Results From The Danish National Study on Posttraumatic Hypopituitarism
CONTEXT: Recent international guidelines suggest pituitary screening in patients with moderate and severe traumatic brain injury (TBI). Predominantly isolated GH deficiency (GHD) was reported in the literature, raising the question of potential methodological bias. OBJECTIVE: Our objective was to assess the prevalence of GHD in patients admitted in 2008 with TBI, with concurrent assessment of methodological bias. DESIGN AND SETTING: We conducted a nationwide population-based cohort study at tertiary referral university hospitals. PARTICIPANTS: Participants were Danish patients with a head trauma diagnosis from the Danish Board of Health diagnostic code registry; 439 patients and 124 healthy controls underwent dynamic assessment of GH secretion 2.5 years (median) after TBI. MAIN OUTCOME: We evaluated the prevalence of GHD given use of 1) local versus guideline cutoffs, 2) insulin tolerance test (ITT), pyridostigmine (PD)-GHRH or GHRH-arginine (arg) test, 3) single versus repeated testing, and 4) GH assessment by assays with different isoform specificities. RESULTS: The prevalence of GHD was lower by local than by guideline cutoffs (12% vs 19% [PD-GHRH/GHRH-arg, P<.001]; 4.5% vs 5% [ITT, P=.9]), and by ITT than by PD-GHRH/GHRH-arg (P=.006 [local cutoffs]; P<.001 [guideline cutoffs]). Only 1% of patients had GHD according to 2 tests. GH assessment by the Immulite or iSYS assay caused no significant diagnostic differences. CONCLUSIONS: The study confirmed a high risk of bias in the management of pituitary testing of patients with TBI and stresses the importance of a proper control group and stringent GH testing including confirmatory testing in cohorts with low a priori likelihood of GHD such as in TBI. Our results question the evidence for newly introduced recommendations for routine pituitary assessment in TBI.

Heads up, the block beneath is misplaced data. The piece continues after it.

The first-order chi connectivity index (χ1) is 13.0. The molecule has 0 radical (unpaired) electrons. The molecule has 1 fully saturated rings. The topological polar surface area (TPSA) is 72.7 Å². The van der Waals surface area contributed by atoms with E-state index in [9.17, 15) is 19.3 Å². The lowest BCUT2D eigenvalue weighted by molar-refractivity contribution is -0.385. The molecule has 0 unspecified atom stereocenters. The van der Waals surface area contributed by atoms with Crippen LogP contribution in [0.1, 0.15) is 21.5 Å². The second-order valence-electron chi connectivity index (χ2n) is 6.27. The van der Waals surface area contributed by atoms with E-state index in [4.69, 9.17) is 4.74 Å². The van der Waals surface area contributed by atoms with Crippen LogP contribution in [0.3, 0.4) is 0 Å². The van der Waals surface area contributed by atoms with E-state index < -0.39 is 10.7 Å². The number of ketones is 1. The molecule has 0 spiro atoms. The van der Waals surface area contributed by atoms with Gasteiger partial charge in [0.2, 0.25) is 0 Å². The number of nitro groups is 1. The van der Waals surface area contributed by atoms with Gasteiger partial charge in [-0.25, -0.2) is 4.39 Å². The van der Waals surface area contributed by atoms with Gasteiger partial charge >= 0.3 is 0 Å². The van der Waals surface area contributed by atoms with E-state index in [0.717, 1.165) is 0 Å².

Endocrinology, 2014, Vol 99, Issue 1, p. 101-110
Adolescent; Adult; Aged; Brain Injuries; Case-Control Studies; Denmark; Diagnostic Techniques, Endocrine; Female; Human Growth Hormone; Humans; Hypopituitarism; Male; Middle Aged; Prevalence; Young Adult; Journal Article; Research Support, Non-U.S. Gov't